News Column

6 Million Syrians Displaced as U.S. Builds Strike Case

September 3, 2013
syrian civl war
Bombed-out house in Syria

Syria's civil war has displaced 6.25 million people - the largest refugee group of any country in the world - the UN said Tuesday.

This means that nearly a third of the pre-war population of some 20 million Syrians has been displaced inside the country or has fled across borders.

The UN High Commissioner for Refugees (UNHCR) said the number of refugees abroad has passed 2 million, an increase of 1.8 million over the last year. More than half are children.

As of late August, 4.25 million Syrians had fled to safer areas within the country.

"Syria has become the great tragedy of this century - a disgraceful humanitarian calamity with suffering and displacement unparalleled in recent history," said UN High Commissioner Antonio Guterres.

The latest figures come as tensions remain high in the region and a debate on the authorization of military strikes in response to an apparent chemical weapons attack near Damascus was to begin later Tuesday in the United States.

Key Syrian ally Russia said that two ballistic missiles were fired towards the eastern Mediterranean in the central part of the sea.

A radar station in Armavir, close to the Russian Black Sea coast, received an alert about the start of two "ballistic objects" at 10:16 am (06:16 GMT), an unnamed Defence Ministry spokesman in Moscow was quoted as saying by news agencies.

The Israeli Defence Ministry subsequently said that Israel had fired a target rocket over the Mediterranean in a test carried out with US cooperation.

As US Defence Secretary Chuck Hagel and Secretary of State John Kerry were to testify before the Senate Foreign Relations Committee, the French government hinted that it could bow to domestic pressure to hold a vote on any military action.

French Minister for Relations with Parliament Alain Vidalies told RTL radio that holding a vote was "not a taboo subject for Francois Hollande," despite the government's insistence that the president has no constitutional obligation to do so.

France has been ramping up efforts to build support for military action, on Monday releasing an intelligence report that said the attack near Damascus "could only have been ordered and carried out by the regime."

A strike seemed imminent at the weekend, but tensions eased when US President Barack Obama said he wanted Congress - in recess until September 9 - to vote to authorize any intervention.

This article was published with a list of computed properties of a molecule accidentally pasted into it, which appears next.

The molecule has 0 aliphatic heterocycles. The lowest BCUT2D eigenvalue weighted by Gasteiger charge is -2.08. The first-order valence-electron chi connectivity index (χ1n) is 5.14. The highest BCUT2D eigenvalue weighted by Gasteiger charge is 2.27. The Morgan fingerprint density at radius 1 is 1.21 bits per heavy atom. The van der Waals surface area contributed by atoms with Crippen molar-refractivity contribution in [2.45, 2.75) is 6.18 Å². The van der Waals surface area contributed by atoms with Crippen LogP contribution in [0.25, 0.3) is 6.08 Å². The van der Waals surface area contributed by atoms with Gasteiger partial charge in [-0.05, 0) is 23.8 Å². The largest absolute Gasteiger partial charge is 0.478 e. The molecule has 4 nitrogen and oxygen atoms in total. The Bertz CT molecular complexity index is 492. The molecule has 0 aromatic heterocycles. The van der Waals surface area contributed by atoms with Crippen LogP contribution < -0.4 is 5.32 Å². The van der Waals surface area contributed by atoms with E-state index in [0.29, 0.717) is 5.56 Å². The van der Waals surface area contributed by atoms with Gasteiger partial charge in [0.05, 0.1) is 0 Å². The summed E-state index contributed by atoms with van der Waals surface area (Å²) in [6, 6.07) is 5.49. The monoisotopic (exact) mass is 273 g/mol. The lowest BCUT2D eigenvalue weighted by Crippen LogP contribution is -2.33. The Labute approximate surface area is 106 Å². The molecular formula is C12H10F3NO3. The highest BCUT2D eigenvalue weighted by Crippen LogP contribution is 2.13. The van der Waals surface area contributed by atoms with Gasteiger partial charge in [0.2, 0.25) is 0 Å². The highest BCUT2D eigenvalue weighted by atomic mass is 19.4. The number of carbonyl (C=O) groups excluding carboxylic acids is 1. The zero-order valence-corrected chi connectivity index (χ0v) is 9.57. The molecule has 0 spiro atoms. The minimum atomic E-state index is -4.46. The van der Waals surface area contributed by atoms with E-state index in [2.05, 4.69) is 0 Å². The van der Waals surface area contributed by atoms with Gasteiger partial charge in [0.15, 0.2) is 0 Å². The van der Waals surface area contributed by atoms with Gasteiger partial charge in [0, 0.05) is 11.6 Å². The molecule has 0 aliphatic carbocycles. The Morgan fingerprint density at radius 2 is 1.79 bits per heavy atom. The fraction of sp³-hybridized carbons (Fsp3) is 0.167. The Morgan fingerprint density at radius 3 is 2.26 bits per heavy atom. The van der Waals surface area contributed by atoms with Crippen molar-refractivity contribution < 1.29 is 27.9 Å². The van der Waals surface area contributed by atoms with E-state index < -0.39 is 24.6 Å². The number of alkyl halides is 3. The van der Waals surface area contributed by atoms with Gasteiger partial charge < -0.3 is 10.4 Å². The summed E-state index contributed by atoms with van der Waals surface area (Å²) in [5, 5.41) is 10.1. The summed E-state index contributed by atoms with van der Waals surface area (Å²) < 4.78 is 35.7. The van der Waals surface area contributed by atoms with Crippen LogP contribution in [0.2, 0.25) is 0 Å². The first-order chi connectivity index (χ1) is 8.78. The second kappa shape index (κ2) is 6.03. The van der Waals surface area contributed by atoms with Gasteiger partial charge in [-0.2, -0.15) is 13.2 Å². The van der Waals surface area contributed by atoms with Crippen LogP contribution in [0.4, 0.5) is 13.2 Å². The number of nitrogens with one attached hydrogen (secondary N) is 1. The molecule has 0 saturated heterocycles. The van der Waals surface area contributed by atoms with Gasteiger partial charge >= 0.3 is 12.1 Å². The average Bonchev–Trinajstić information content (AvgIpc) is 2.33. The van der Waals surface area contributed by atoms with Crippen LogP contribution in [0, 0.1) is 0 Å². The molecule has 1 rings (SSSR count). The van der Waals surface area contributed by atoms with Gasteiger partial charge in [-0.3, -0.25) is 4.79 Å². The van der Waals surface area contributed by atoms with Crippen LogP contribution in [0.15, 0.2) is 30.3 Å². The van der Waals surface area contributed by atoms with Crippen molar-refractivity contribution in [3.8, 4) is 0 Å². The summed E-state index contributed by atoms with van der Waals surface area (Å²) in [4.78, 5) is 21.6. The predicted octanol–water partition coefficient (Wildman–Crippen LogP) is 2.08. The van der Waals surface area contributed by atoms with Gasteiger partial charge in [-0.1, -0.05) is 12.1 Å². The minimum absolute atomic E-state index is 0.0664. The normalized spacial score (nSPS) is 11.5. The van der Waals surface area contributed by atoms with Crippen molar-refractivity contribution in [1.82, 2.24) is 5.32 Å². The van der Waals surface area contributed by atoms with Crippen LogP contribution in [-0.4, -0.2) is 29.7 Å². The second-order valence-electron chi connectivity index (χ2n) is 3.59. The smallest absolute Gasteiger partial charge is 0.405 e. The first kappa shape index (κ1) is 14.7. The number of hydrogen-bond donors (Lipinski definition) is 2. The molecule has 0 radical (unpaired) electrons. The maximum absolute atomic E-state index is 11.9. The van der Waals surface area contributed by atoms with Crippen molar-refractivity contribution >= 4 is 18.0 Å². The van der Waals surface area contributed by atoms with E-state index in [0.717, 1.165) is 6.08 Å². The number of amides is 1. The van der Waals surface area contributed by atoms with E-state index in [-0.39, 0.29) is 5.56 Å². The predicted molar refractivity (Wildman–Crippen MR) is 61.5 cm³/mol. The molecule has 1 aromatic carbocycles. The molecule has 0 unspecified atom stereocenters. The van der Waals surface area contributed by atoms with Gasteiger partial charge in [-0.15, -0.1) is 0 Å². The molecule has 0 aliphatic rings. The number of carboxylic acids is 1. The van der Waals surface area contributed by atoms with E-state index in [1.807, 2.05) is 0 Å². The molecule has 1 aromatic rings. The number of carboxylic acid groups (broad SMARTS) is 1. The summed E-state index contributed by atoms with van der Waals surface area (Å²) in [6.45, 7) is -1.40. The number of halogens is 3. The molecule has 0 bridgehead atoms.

A US intelligence assessment claims the Syrian regime used chemical weapons in the attack, killing 1,429 people, including 426 children.

Syrian President Bashar Al-Assad hit back at critics, telling French daily Le Figaro that his government had nothing to gain from using chemical weapons "when our situation on the ground is much better today than it was last year."

In the interview, published Tuesday, al-Assad appeared to rule out the hypothesis that the order to use chemical weapons could have been given by a subordinate, without his knowledge.

"We have never said we possess chemical weapons ... but normally, in countries that have such weapons, the decision is centralized."

UN Secretary General Ban Ki-moon is scheduled to brief the 10 non-permanent members of the UN Security Council later Tuesday on the latest developments in the chemical weapons investigation.

German Chancellor Angela Merkel told legislators that she was still hoping the security council could come up with a unified response, and criticized Russia and China's "overall very uncompromising line."

In Brussels, Michael Mann, a spokesman for EU foreign policy chief Catherine Ashton, said: "We of course condemn in the strongest terms the attack and we call for the international community to take strong action ... But let's wait until definitive information has been drawn together before we do that, particularly by the UN inspectors."

On Wednesday, ministers from Iraq, Jordan, Lebanon and Turkey are scheduled to meet in Geneva to seek support for their efforts to provide for Syrian refugees, nearly all of whom are being hosted by countries in the region.

Lebanon had taken in 716,000 Syrians as of the end of August, followed by 515,000 in Jordan, 460,000 in Turkey, 168,000 in Iraq and 110,000 in Egypt.

So far, the international community has funded less than half of the 2.98 million dollars needed by UN and other aid organizations this year to help Syrian refugees.

On Saturday, Kerry is expected to discuss Syria with the EU's foreign ministers at informal talks in Lithuania, an EU diplomat said.

The UN says more than 100,000 people have been killed since March 2011 when an uprising against al-Assad started, and quickly descended into civil war.




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Source: Copyright Deutsche Presse-Agentur ??? Engl 2013